My five siblings and I lost my dad, Louis Ottone, Jr., this last week. Below is my talk about my dad the night before his funeral.
My dad was a great man. He worked hard and served his community. He was a good son and a good husband. Most importantly to me, he was my dad. You couldn’t ask for a better one.
One of my earliest memories must have been when I was three or four. My siblings and I would be in church with my parents. My dad made it a habit to play a little game. He would hold our hands and take our thumbs and push on them. It was gentle. But he would keep gently bending them back until we would laugh. At that point, we would get a stern look from my mom. I think that was the point of the game. I don’t know. I just knew it was hard to be serious when my dad was around.
Some of my memories had to do with my dad’s work.
I can remember going ‘smelling’. Once upon a time, there must have been complaints from the residents living in the vicinity of the rendering plant. So every once in a while, we would drive out to the neighborhoods just upwind of the plant and stick our heads out out the car windows and breathe. It was a little weird, but that’s what you did when your dad did what he did. Good times.
Another time I remember when Royal Tallow, a rendering company in San Francisco, went on strike. I was about 10. So my dad spent an entire Saturday picking up grease from the restaurants on their route. I got to go with him and it was a really special day, having him all to myself, riding along in the truck.
I looked up to my dad and when I was a child, I often thought that I might some day be involved in the family business. But somewhere along the line, I decided to focus on working with LIVE animals instead.
Later on, we spent many Saturdays together as he rented a horse trailer so I could go to play days with the horses. I didn’t realize at the time what a sacrifice of his time he made for me. He did it because he loved seeing me involved in something active and he would always encourage us to do anything with sports. And he just gave of himself. He did everything for us.
Dad loved running the Bay to Breakers race way before it became the big street party it is now. When he got all of us involved in the 80’s, it was really fun. I ran with him then, until I had my first son, Trevor at age 30. Then I stopped for a while.
When I decided to come back to running at age 47, my dad was encouraging. But he didn’t seem at all enthusiastic that my goal was to run a marathon, which is 26.2 miles. I couldn’t quite figure it out. I did know that the longest he had ever run was 20 miles. After a while, I chalked it up to the fact that he hadn’t experienced the distance and didn’t know how to advise me. It wasn’t until several years later, that I learned on the day of the 20 miler he did, a run from Salinas to Monterey, he had forgotten his running shoes. He ran the whole thing in dress shoes. Now, if I had run that far in dress shoes, I’m pretty sure that I wouldn’t have ever wanted to run a step farther than that. Ever.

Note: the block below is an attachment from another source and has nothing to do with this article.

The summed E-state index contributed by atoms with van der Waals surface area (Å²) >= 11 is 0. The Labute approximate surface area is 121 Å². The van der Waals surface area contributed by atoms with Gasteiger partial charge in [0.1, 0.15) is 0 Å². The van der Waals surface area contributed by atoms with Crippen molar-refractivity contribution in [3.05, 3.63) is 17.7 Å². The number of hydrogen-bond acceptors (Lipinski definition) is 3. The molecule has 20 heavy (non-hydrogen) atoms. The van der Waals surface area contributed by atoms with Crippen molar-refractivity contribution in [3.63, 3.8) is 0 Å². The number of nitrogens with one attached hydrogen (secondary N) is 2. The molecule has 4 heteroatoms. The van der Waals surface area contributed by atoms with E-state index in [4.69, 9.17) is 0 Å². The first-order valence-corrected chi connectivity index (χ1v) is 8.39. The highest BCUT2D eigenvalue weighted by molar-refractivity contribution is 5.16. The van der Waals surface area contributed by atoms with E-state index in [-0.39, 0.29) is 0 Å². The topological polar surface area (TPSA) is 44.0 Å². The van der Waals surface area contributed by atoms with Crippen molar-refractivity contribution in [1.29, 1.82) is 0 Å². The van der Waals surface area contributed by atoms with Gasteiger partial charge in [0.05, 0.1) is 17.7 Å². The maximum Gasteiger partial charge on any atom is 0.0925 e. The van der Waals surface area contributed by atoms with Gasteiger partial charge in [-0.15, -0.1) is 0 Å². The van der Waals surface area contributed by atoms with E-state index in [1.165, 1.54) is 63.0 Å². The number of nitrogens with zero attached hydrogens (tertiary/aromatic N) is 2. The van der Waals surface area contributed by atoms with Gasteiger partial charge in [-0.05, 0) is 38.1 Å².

No tribute to my dad is compete with about talking about skiing. I am a solidly intermediate skier. I will never be the skier my dad was, and I’m ok with that. I know to stay on the intermediate hills. One time, my dad pretended it was by accident, but I don’t think there was any accident about it. He got me up to the top of a Black Diamond run…those are the hard ones. I started to say that I couldn’t get down it, but he assured me that I had enough skill to work my way down. He insisted that I could get done any slope there if I took it slowly and carefully. It wasn’t pretty, but I got down that hill. He taught me well.
He believed you were never too old to learn something new, I don’t know how old he was, but he took Japanese classes before traveling to Japan on a trip.
Dad, I just want you to know, I was missing French class Thursday night to attend your celebration of life.
As I mentioned earlier, I decided to make my career working with animals. And that has been the case with every job I have ever had. Except one. Well, it did involve dogs. Hot dogs. Although I credit meeting my future husband with Joanne’s job at Burger King, I worked at Der Weinersnitzel. In spite of the fact that the store was held up at gun point just two weeks into my employ, Mom and Dad let me continue working there. I didn’t like the work every much, but I made a commitment to stay for four months until I graduated from high school. One day, in May, I was scheduled to work 5-8 pm and I just didn’t want to do it. I was just about to call into the store to tell them I wasn’t feeling well, something I had never done before. Somehow, Dad caught wind of that plan and he wasn’t very happy about it.
There was a look of disappointment in his eyes and I remember that I didn’t ever want to see that look again. He proceeded to tell me that life doesn’t work that way. There were plenty of times he didn’t want to go to work but he did it anyway, because it was the right thing to do. I will never forget the words he said to me. “It builds character to do things you don’t want to do.” It was the biggest lesson he ever taught me. I got up, I went to work, and I was glad that I did. I never pulled that nonsense again.
To this day, when I have an internal struggle going on and I have to make a decision, I often go back to that day. What is the right thing to do? What would my dad do? And often it becomes clearer.
He was an amazing man and he taught us a lot.
He was great man.
But most importantly, he was my dad.
Someone mentioned that we are hoping there are ski runs in heaven. While I have no doubt my dad is skiing up there, it reminded me of a bumper sticker I used to see…”When hell freezes over, I’ll ski there too.”
Yeh, that was my dad.